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Old October 26th, 2012, 08:31 AM   #1

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Last Roman Legions


Which were the last Roman(West) Legions to survive and where were their last postings?
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Old October 26th, 2012, 03:39 PM   #2
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I don't think it was so cut and dry.


There might be a last official post, instruction or something along these lines.
However I think the truth is by the time Rome was driven back into Italy the legion ceased to existed as we envision them. Really what happens is the Romans looked to the barbarians to defend from barbarians. eventually they all became the same people more or less. A few people probably died when the barbarian king took control but is was more or less a non-event.
So you might imagine an army mostly barbarian with maybe 10 out of 100 roman equipped.
For whatever reason they trade in for barbarian equipment and the legon is over. Of corse the organization that really made the legion great would be long gone by this point anyway.
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Old October 26th, 2012, 07:59 PM   #3
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Quote:
Originally Posted by Lord Keviv View Post
Which were the last Roman(West) Legions to survive and where were their last postings?
Here is a recent good discussion on essentially the same issue but for the whole Roman Emmire (West & East) including some contributions of yours truly http://www.historum.com/ancient-hist...ml#post1236081

The Notitia Dignitatum ("relation of dignitaries"), in particular its Pars Occidentalis written circa 425 AD mentioned some 29 units under the name Legio (from a total of more than four hundred military units) but most if not all of them were typical "late legions" with approx. 500-1000 men.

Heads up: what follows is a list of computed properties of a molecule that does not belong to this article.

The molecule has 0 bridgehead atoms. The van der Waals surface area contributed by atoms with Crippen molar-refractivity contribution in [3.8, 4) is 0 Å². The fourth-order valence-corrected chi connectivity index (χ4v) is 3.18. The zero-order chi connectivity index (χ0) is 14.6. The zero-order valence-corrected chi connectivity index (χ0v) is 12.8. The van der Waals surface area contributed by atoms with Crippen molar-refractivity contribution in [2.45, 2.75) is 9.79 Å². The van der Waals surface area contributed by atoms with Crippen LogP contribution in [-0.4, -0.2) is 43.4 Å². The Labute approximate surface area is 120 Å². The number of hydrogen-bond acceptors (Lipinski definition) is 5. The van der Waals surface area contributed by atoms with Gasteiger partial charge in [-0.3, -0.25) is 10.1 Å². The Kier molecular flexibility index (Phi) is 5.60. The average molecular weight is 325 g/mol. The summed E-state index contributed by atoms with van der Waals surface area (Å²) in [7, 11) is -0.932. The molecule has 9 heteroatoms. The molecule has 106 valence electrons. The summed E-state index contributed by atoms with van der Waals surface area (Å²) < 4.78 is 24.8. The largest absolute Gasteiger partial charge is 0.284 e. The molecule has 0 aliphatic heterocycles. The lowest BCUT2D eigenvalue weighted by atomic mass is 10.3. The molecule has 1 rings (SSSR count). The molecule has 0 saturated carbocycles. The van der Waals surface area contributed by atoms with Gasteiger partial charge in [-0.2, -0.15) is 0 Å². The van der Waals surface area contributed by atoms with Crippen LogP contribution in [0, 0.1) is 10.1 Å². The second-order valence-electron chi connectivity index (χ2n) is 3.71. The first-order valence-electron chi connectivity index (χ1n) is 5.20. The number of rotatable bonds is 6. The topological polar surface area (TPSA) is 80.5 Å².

AFAIK with a possible single exception none of them was ever attested again.

The exception was mentioned by the poet Claudianus circa 402 as having being moved from Britannia by the famous Flavius Stilicho to face the Visigothic threat in the continent.
Circumstantial evidence suggests that the unit in question was Legio VI Victrix, traditionally based in Eboracum, Britannia Inferior.

After the conquest of the city of Rome by Odovacer in 476 AD, the last Magister Militum per Gallias Aegidius and his son Syagrius commanded the last independent Roman pocket of the Western Empire in what is today northern France for an additional decade:
Click the image to open in full size.

It is possible (just that) that some legion(s) or their remnants would have been still present there.

Last edited by sylla1; October 26th, 2012 at 08:46 PM.
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Old November 9th, 2012, 04:07 AM   #4

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Quote:
Originally Posted by sylla1 View Post
Here is a recent good discussion on essentially the same issue but for the whole Roman Emmire (West & East) including some contributions of yours truly http://www.historum.com/ancient-hist...ml#post1236081

The Notitia Dignitatum ("relation of dignitaries"), in particular its Pars Occidentalis written circa 425 AD mentioned some 29 units under the name Legio (from a total of more than four hundred military units) but most if not all of them were typical "late legions" with approx. 500-1000 men.
AFAIK with a possible single exception none of them was ever attested again.

The exception was mentioned by the poet Claudianus circa 402 as having being moved from Britannia by the famous Flavius Stilicho to face the Visigothic threat in the continent.
Circumstantial evidence suggests that the unit in question was Legio VI Victrix, traditionally based in Eboracum, Britannia Inferior.

After the conquest of the city of Rome by Odovacer in 476 AD, the last Magister Militum per Gallias Aegidius and his son Syagrius commanded the last independent Roman pocket of the Western Empire in what is today northern France for an additional decade:
Click the image to open in full size.

It is possible (just that) that some legion(s) or their remnants would have been still present there.
Thanks.Is there any book/fiction that refers to life of a legionary during the days of the last legions?
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Old November 19th, 2012, 02:43 AM   #5
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There are several versions of lists stating the deployment areas of the legions during different years, but the versions seem to be heavily contradicting. For example, the 'lost legion' rumoured to have been wiped out in Caledonia has been reported to have been moved to fight in the eastern provinces around the same time.

Suppose the barbarian foederati were eventually given free reins to control the structure of the military and the legions were not kept up, instead bringing in barbarian cavalry units etc.
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